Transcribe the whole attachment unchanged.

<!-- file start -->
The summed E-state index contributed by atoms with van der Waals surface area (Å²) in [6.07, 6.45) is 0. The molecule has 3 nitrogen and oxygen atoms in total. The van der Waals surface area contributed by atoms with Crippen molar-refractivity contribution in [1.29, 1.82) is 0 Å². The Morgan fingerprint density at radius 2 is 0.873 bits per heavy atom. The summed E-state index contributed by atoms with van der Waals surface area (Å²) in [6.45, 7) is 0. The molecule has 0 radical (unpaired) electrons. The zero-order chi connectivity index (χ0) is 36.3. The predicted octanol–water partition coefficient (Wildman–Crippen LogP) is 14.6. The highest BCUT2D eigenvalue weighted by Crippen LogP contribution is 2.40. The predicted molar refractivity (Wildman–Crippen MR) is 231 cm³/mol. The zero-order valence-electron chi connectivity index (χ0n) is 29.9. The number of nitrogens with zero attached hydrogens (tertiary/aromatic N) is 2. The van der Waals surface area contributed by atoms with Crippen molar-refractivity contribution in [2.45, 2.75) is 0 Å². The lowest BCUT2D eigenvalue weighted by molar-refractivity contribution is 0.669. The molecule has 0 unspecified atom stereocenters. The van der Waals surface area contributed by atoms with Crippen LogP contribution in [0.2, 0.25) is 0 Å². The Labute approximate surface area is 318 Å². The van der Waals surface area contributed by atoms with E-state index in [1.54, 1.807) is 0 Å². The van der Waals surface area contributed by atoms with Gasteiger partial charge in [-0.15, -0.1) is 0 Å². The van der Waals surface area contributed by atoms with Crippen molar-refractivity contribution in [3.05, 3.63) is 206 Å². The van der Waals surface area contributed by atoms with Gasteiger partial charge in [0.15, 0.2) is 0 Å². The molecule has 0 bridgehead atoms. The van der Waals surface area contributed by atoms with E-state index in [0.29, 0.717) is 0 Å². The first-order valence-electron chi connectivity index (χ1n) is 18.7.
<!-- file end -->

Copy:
The summed E-state index contributed by atoms with van der Waals surface area (Å²) in [6.07, 6.45) is 0. The molecule has 3 nitrogen and oxygen atoms in total. The van der Waals surface area contributed by atoms with Crippen molar-refractivity contribution in [1.29, 1.82) is 0 Å². The Morgan fingerprint density at radius 2 is 0.873 bits per heavy atom. The summed E-state index contributed by atoms with van der Waals surface area (Å²) in [6.45, 7) is 0. The molecule has 0 radical (unpaired) electrons. The zero-order chi connectivity index (χ0) is 36.3. The predicted octanol–water partition coefficient (Wildman–Crippen LogP) is 14.6. The highest BCUT2D eigenvalue weighted by Crippen LogP contribution is 2.40. The predicted molar refractivity (Wildman–Crippen MR) is 231 cm³/mol. The zero-order valence-electron chi connectivity index (χ0n) is 29.9. The number of nitrogens with zero attached hydrogens (tertiary/aromatic N) is 2. The van der Waals surface area contributed by atoms with Crippen molar-refractivity contribution in [2.45, 2.75) is 0 Å². The lowest BCUT2D eigenvalue weighted by molar-refractivity contribution is 0.669. The molecule has 0 unspecified atom stereocenters. The van der Waals surface area contributed by atoms with Crippen LogP contribution in [0.2, 0.25) is 0 Å². The Labute approximate surface area is 318 Å². The van der Waals surface area contributed by atoms with E-state index in [1.54, 1.807) is 0 Å². The van der Waals surface area contributed by atoms with Gasteiger partial charge in [-0.15, -0.1) is 0 Å². The van der Waals surface area contributed by atoms with Crippen molar-refractivity contribution in [3.05, 3.63) is 206 Å². The van der Waals surface area contributed by atoms with Gasteiger partial charge in [0.15, 0.2) is 0 Å². The molecule has 0 bridgehead atoms. The van der Waals surface area contributed by atoms with E-state index in [0.29, 0.717) is 0 Å². The first-order valence-electron chi connectivity index (χ1n) is 18.7.